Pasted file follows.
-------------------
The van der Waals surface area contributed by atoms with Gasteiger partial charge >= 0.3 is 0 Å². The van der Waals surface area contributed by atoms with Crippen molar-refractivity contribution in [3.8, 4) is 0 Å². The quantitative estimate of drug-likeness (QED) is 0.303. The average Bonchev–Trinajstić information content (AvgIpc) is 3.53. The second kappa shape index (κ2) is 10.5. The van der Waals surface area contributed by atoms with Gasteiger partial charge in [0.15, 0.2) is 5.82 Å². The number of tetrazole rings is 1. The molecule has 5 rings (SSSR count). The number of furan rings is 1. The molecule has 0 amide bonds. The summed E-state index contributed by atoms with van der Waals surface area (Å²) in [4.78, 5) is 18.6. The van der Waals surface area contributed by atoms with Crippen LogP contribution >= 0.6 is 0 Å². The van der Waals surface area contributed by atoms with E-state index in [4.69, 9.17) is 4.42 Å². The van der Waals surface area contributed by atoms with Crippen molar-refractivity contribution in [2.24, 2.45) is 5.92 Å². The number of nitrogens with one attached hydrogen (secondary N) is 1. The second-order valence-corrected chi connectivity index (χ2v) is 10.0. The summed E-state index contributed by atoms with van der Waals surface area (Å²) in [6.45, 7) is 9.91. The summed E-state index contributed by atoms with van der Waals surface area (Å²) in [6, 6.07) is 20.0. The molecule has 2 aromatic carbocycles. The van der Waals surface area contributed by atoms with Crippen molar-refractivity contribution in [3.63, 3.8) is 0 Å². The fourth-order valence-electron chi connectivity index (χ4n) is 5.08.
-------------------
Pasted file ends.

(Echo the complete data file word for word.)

The van der Waals surface area contributed by atoms with Gasteiger partial charge >= 0.3 is 0 Å². The van der Waals surface area contributed by atoms with Crippen molar-refractivity contribution in [3.8, 4) is 0 Å². The quantitative estimate of drug-likeness (QED) is 0.303. The average Bonchev–Trinajstić information content (AvgIpc) is 3.53. The second kappa shape index (κ2) is 10.5. The van der Waals surface area contributed by atoms with Gasteiger partial charge in [0.15, 0.2) is 5.82 Å². The number of tetrazole rings is 1. The molecule has 5 rings (SSSR count). The number of furan rings is 1. The molecule has 0 amide bonds. The summed E-state index contributed by atoms with van der Waals surface area (Å²) in [4.78, 5) is 18.6. The van der Waals surface area contributed by atoms with Crippen LogP contribution >= 0.6 is 0 Å². The van der Waals surface area contributed by atoms with E-state index in [4.69, 9.17) is 4.42 Å². The van der Waals surface area contributed by atoms with Crippen molar-refractivity contribution in [2.24, 2.45) is 5.92 Å². The number of nitrogens with one attached hydrogen (secondary N) is 1. The second-order valence-corrected chi connectivity index (χ2v) is 10.0. The summed E-state index contributed by atoms with van der Waals surface area (Å²) in [6.45, 7) is 9.91. The summed E-state index contributed by atoms with van der Waals surface area (Å²) in [6, 6.07) is 20.0. The molecule has 2 aromatic carbocycles. The van der Waals surface area contributed by atoms with Crippen molar-refractivity contribution in [3.63, 3.8) is 0 Å². The fourth-order valence-electron chi connectivity index (χ4n) is 5.08.